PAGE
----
A new digital edition makes Rockefeller’s award-winning publication available to readers everywhere.
In the 1910s, Rockefeller biochemist Israel Kleiner came close to discovering insulin, but missed his opportunity to find a much-needed treatment for diabetes. In a recent Harper’s Magazine essay, neuroscientist Jeffrey M. Friedman explores the factors that set back Kleiner's work and their relevance for modern times.
Launched in 2011, the university’s Campaign for Transforming Biomedicine has raised $1.059 billion as of September 30 this year.
Beginning this winter, Rockefeller will close during days that New York City public schools close due to weather emergencies.
Rockefeller hosts historical and architectural tours as part of Open House New York, a citywide festival that puts on display buildings and spaces not usually open to the public.
The Precision Instrumentation Technologies facility has been outfitted with a CNC milling machine, a high-performance instrument that will help Rockefeller engineers custom-make scientific devices.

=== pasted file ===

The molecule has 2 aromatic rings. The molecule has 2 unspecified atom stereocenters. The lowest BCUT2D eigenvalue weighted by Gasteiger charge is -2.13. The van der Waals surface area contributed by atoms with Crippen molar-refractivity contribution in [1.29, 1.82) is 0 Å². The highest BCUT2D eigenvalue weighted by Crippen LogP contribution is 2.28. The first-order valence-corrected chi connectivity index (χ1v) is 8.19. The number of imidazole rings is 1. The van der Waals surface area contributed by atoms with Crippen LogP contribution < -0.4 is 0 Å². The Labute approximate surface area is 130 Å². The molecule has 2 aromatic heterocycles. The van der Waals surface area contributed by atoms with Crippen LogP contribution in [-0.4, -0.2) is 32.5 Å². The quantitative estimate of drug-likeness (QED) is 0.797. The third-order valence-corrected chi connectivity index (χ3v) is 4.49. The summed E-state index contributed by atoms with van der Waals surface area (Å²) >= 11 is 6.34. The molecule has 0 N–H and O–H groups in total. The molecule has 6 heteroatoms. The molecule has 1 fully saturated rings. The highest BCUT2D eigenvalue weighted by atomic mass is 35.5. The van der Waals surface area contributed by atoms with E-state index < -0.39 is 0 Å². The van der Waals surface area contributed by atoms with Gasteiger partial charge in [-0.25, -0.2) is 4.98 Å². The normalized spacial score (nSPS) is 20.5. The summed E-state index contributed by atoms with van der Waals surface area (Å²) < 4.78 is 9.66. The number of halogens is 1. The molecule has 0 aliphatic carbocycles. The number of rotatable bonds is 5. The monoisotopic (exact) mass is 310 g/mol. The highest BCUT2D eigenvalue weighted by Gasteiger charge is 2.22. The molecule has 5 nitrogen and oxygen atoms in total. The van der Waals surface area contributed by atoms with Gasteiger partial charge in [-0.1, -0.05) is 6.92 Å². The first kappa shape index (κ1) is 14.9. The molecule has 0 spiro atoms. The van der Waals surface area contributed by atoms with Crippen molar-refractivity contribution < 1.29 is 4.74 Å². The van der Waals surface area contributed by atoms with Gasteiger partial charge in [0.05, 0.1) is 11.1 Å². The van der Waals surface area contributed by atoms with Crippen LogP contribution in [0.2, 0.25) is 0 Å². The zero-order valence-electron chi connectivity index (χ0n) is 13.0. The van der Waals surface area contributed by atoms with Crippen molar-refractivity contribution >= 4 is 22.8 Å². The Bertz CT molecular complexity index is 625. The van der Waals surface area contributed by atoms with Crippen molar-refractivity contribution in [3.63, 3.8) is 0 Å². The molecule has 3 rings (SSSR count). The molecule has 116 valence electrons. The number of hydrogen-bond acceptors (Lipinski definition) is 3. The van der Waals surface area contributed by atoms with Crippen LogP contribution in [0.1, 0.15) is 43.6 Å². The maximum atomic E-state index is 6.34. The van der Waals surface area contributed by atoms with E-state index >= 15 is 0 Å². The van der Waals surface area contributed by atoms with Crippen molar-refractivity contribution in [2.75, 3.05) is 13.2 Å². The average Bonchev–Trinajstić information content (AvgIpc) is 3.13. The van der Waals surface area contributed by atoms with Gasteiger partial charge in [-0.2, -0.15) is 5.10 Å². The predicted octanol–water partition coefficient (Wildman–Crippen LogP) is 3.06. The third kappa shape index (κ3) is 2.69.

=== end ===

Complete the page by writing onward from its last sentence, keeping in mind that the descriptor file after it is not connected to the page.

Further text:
A janitor and porter, “Mister Gibbs” was known for his infectious smile and his dedication to the university community.
Covey is bringing an inside-out approach to the library’s work, with librarians visiting scientists in their labs to help with everything from training sessions to data management.
During the time-honored Lasker Award ceremony, Allis outlined the five-decade-long history of research on histones and their modification.
Doudna, a pioneer in the study of RNA, will be given the prize during a ceremony on the Rockefeller campus on Tuesday, October 2.